poker-faced, unmindful, lets a bare trace of a grin circle the corners of his
mouth. The quiet man of the Lakers, he also answers to the nicknames of Ish,
Niffles, and Pops. Jerry West, the baby-faced rookie rapidly acquiring
big-league stature in the NBA, is Zeke. "Ever hear him talk?" demands
fellow West Virginian Hundley. "Man, he sounds like he's got two sweet
potatoes in his mouth and a chaw of tobacco. That ain't even Dixie. That's
hillbilly. If you can understand him, you get two free throws. It is English,
isn't it, Zeke?"
Selvy and West
were roommates on the Christmas week trip. Lakers Coach Fred Schaus is
insistent that no cliques form on his team, and rotates roommates without
regard to race, personal preference or player friendships.
The game in St.
Louis was another disheartener for the Lakers. The Hawks' front line of Clyde
Lovellette, Cliff Hagan and Bob Pettit, basketball's best, was hard put to
contain the Lakers until Coach Paul Seymour reached into his reserves for Woody
Sauldsberry, an erratic shooter but a physical powerhouse. Elgin Baylor's
34-point average, which usually takes a tumble at the hands of the skilled
Hawks anyway, thudded to 23 points. He whipped in five quick field goals
against Hagan in the first quarter, but when Sauldsberry was substituted Baylor
flicked off only one for 12 in the second half. The final score was 107-99.
In the dressing
room the officials, as usual, bore the brunt of the blame. The officials in the
NBA, for some reason, are mostly pint-sized men, holdovers from the days when
players' pituitaries were less active, and frequently they stretch only a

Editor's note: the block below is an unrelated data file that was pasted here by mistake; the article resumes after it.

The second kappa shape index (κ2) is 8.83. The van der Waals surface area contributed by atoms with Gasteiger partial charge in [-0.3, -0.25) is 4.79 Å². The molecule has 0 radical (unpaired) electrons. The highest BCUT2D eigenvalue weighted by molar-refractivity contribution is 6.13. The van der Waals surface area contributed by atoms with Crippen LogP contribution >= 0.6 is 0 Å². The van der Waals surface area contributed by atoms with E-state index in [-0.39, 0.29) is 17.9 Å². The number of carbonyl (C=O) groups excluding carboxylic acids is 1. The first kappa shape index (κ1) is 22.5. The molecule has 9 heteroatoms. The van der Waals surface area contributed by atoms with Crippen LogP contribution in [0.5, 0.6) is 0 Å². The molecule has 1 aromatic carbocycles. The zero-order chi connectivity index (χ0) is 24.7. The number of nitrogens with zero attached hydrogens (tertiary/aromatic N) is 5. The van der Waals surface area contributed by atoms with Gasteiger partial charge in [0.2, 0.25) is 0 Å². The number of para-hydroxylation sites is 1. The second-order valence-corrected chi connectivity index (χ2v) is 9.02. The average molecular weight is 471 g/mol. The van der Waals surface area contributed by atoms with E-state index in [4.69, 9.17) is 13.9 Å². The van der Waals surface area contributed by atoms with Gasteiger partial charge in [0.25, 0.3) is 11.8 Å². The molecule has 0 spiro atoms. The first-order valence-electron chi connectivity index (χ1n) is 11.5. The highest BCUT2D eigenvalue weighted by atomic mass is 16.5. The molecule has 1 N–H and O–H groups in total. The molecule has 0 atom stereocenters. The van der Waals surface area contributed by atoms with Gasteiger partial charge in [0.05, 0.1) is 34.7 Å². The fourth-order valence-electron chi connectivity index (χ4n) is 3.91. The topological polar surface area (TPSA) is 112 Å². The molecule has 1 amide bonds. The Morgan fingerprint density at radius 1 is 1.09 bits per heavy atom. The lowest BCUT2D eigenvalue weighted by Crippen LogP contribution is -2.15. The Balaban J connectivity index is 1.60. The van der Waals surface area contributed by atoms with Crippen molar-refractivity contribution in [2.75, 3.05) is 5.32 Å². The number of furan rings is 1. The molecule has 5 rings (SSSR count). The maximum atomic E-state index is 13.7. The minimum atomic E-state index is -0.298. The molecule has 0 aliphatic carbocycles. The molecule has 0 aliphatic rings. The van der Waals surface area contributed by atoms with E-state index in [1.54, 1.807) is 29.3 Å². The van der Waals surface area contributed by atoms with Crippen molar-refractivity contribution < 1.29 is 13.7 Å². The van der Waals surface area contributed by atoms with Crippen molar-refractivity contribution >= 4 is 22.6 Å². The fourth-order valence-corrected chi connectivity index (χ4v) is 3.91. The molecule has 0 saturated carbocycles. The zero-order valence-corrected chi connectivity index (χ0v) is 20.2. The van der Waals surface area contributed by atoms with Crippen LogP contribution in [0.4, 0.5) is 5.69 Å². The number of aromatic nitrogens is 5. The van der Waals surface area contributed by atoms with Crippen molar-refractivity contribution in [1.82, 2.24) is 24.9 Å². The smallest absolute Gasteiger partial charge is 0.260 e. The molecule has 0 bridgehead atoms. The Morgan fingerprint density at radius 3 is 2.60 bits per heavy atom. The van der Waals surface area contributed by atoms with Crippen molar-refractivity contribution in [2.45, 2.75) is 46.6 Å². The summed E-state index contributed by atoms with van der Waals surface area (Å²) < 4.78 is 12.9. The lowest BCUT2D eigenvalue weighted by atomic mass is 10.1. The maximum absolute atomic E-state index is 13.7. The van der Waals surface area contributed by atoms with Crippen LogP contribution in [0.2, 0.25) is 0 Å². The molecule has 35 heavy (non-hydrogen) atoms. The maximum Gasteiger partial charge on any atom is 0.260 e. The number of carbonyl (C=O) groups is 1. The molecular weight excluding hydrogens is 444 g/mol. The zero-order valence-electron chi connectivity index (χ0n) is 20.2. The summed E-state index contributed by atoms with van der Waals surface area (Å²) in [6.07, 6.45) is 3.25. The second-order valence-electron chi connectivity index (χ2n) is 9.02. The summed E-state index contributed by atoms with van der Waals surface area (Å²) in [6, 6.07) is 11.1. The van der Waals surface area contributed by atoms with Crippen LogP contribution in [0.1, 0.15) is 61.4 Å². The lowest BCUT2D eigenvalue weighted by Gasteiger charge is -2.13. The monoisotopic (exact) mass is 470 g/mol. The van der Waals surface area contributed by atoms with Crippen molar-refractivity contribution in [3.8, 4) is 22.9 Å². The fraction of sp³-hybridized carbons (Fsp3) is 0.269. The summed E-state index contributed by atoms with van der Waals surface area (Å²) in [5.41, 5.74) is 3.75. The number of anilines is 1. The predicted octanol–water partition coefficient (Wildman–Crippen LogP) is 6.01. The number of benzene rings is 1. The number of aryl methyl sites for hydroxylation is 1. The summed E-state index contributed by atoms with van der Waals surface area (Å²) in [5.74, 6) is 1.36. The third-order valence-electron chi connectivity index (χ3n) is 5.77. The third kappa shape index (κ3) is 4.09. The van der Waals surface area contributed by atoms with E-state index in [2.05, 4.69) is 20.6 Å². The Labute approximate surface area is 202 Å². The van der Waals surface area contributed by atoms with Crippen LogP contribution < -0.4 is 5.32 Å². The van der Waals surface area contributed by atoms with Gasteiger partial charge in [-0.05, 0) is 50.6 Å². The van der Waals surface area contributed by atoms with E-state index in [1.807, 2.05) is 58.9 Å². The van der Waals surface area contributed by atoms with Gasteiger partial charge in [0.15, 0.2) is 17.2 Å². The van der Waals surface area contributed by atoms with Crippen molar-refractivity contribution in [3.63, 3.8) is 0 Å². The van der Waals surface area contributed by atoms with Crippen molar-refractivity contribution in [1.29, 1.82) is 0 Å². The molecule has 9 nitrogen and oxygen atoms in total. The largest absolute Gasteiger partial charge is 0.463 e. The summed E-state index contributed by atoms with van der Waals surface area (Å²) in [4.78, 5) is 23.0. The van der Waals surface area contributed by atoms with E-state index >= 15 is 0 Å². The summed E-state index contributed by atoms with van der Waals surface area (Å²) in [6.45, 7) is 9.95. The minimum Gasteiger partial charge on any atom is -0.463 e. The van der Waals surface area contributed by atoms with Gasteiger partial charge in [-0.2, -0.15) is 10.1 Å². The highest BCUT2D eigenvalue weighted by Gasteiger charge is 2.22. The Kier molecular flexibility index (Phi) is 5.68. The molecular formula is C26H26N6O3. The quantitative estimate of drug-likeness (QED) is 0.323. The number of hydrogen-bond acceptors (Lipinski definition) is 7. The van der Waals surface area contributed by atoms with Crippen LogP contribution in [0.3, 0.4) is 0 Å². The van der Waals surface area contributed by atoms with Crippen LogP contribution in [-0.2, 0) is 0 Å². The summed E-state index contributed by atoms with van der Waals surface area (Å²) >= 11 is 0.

little above the players' navels. There is hardly a basketball player in the
league who does not believe this disqualifies most referees from even seeing
what goes on at the heights.
Outside in the
St. Louis night it was balmy by Syracuse standards. But by the time the
late-showering Hundley had emerged, cabs had gone. Hot Rod calibrated the
three-block walk to the hotel with no enthusiasm. "There'll be one
along," he said hopefully. "Let's walk," said the restless Selvy.
At the hotel
Hundley suggested, "Let's go out to Charlie Share's place. Every-body'll be
there. He says he'll pay the cab fare if we come." Selvy was reluctant.
"I'm hungry. Besides, nobody will be there. It's off limits for the
Hawks." "We'll eat," promised Hundley. "Let's go."
was not off limits for the Syracuse Nats or Cincinnati Royals, who had played
in the first game of the night's double-header. The small road-house was abulge
with basketball players.
The talk ran to
shoptalk and the beverage was beer. No one criticized anyone's play—only the
officiating. Night's end found Selvy contentedly eating antipasto and spaghetti
and meat balls, in the company of Hundley, a sportswriter and Alex Hannum,
Detroit, Dec. 31.
Ray Felix, the Lakers' 6-foot-11, 220-pound Negro center, is the oldest and
tallest man on the team. His life between games seems a lonely, endless vigil
at bridge games. He never plays, just watches. He sleeps often. On plane trips
he frequently seeks out the single seat in the rear of a Constellation, where
he can sprawl his incredibly long legs without pre-empting the space of several
passengers ahead. He never reads.
Nearly every time
the Lakers play, fans laugh at Felix. Which is sad because Ray does not try to
be funny. He is in deadly earnest on the basketball floor. In pursuit of the
ball, he gallops down-court like a startled egret, arms flapping, eyes
blinking, feet pounding. He plays with such furious dedication that he is apt
to burst into tears of frustration when he can't get the ball, which is most of
the time. He averages more fouls a game than any player on the team and almost
all of them are unintentional.